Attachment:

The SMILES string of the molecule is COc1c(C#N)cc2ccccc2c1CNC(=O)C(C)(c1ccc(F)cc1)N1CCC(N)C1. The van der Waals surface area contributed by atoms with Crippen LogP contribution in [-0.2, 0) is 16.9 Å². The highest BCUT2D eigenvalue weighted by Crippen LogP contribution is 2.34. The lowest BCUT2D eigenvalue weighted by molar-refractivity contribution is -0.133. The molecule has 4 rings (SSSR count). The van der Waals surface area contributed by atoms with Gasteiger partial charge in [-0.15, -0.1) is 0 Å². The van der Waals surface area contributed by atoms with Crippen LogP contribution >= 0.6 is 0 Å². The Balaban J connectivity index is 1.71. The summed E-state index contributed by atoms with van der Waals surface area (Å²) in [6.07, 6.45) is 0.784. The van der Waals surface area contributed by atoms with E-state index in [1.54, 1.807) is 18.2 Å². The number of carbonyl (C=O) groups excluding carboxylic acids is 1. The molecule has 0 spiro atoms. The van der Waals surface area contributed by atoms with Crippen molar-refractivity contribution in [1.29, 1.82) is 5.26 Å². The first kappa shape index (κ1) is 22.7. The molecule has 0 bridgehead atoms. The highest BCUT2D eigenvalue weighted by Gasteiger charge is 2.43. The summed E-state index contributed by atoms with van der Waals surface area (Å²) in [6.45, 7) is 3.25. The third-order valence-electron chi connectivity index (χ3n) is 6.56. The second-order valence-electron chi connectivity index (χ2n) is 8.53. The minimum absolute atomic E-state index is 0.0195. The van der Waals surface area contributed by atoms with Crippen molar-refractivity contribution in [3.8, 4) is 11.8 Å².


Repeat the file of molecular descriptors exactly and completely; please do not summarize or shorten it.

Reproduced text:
The SMILES string of the molecule is COc1c(C#N)cc2ccccc2c1CNC(=O)C(C)(c1ccc(F)cc1)N1CCC(N)C1. The van der Waals surface area contributed by atoms with Crippen LogP contribution in [-0.2, 0) is 16.9 Å². The highest BCUT2D eigenvalue weighted by Crippen LogP contribution is 2.34. The lowest BCUT2D eigenvalue weighted by molar-refractivity contribution is -0.133. The molecule has 4 rings (SSSR count). The van der Waals surface area contributed by atoms with Gasteiger partial charge in [-0.15, -0.1) is 0 Å². The van der Waals surface area contributed by atoms with Crippen LogP contribution >= 0.6 is 0 Å². The Balaban J connectivity index is 1.71. The summed E-state index contributed by atoms with van der Waals surface area (Å²) in [6.07, 6.45) is 0.784. The van der Waals surface area contributed by atoms with E-state index in [1.54, 1.807) is 18.2 Å². The number of carbonyl (C=O) groups excluding carboxylic acids is 1. The molecule has 0 spiro atoms. The van der Waals surface area contributed by atoms with Crippen molar-refractivity contribution in [1.29, 1.82) is 5.26 Å². The first kappa shape index (κ1) is 22.7. The molecule has 0 bridgehead atoms. The highest BCUT2D eigenvalue weighted by Gasteiger charge is 2.43. The summed E-state index contributed by atoms with van der Waals surface area (Å²) in [6.45, 7) is 3.25. The third-order valence-electron chi connectivity index (χ3n) is 6.56. The second-order valence-electron chi connectivity index (χ2n) is 8.53. The minimum absolute atomic E-state index is 0.0195. The van der Waals surface area contributed by atoms with Crippen molar-refractivity contribution in [3.8, 4) is 11.8 Å².